Siddiqui is suspected of links to al Qaeda and charged with trying to kill American interrogators in Afghanistan. A subsequent hearing on Wednesday will include the possible use of medication to treat her.
Siddiqui, educated at MIT as a U.S.-trained neuroscientist, was detained for questioning in a governor's office in Afghanistan's Ghazni province. She grabbed a U.S. warrant officer's rifle and fired it at the interrogation team, which included two FBI agents. The warrant officer then shot her with his pistol. She was brought to the United States to face charges of attempted murder and assault.
Siddiqui, a practicing Muslim, refused to submit to a strip search or cooperate with prison doctors. Afghan police found documents in her handbag on making explosives, excerpts from the book "Anarchist's Arsenal" and descriptions of New York City landmarks. Since being on the run for five years, in 2004, the FBI called Siddiqui an "al Qaeda operative and facilitator who posed a clear and present danger to America."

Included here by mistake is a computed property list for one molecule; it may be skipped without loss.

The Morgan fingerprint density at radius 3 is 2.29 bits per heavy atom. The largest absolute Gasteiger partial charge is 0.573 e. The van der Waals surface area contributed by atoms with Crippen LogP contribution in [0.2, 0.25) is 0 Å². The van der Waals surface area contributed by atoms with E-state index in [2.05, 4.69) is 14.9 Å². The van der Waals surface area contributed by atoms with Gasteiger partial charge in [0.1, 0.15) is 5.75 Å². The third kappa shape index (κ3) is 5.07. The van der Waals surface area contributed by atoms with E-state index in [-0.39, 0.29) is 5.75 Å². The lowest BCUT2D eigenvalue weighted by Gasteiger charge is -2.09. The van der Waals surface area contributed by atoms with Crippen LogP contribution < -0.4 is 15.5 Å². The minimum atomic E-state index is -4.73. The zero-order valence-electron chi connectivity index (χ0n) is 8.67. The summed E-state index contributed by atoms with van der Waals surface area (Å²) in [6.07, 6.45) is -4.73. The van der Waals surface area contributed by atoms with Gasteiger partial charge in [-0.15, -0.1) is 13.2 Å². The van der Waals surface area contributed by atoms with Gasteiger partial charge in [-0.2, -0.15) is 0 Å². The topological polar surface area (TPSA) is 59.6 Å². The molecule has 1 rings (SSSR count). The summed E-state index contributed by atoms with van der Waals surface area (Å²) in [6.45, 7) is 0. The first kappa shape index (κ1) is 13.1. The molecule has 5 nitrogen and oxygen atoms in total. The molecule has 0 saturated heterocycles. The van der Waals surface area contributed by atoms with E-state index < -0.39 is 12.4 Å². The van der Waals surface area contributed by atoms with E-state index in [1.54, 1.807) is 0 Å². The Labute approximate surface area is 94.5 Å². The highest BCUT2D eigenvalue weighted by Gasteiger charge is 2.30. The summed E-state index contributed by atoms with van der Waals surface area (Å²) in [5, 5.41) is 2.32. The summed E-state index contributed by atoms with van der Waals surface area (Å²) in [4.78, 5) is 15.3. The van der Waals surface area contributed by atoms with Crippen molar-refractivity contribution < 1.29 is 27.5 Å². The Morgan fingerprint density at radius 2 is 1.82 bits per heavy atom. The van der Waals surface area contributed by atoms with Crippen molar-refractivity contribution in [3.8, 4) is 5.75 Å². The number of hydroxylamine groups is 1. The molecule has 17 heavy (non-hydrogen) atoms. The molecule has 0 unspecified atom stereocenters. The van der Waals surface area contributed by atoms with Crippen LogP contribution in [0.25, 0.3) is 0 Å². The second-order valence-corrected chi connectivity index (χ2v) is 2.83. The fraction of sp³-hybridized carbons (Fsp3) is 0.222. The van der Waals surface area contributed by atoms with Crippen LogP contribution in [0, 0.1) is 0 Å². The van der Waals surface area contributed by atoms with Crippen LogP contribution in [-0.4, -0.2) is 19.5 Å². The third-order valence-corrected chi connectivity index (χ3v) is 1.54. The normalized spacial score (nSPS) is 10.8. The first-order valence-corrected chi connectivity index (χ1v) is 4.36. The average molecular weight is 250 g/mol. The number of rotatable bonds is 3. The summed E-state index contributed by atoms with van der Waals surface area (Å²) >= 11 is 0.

Pakistani parliamentarians said she should be released and repatriated to Pakistan.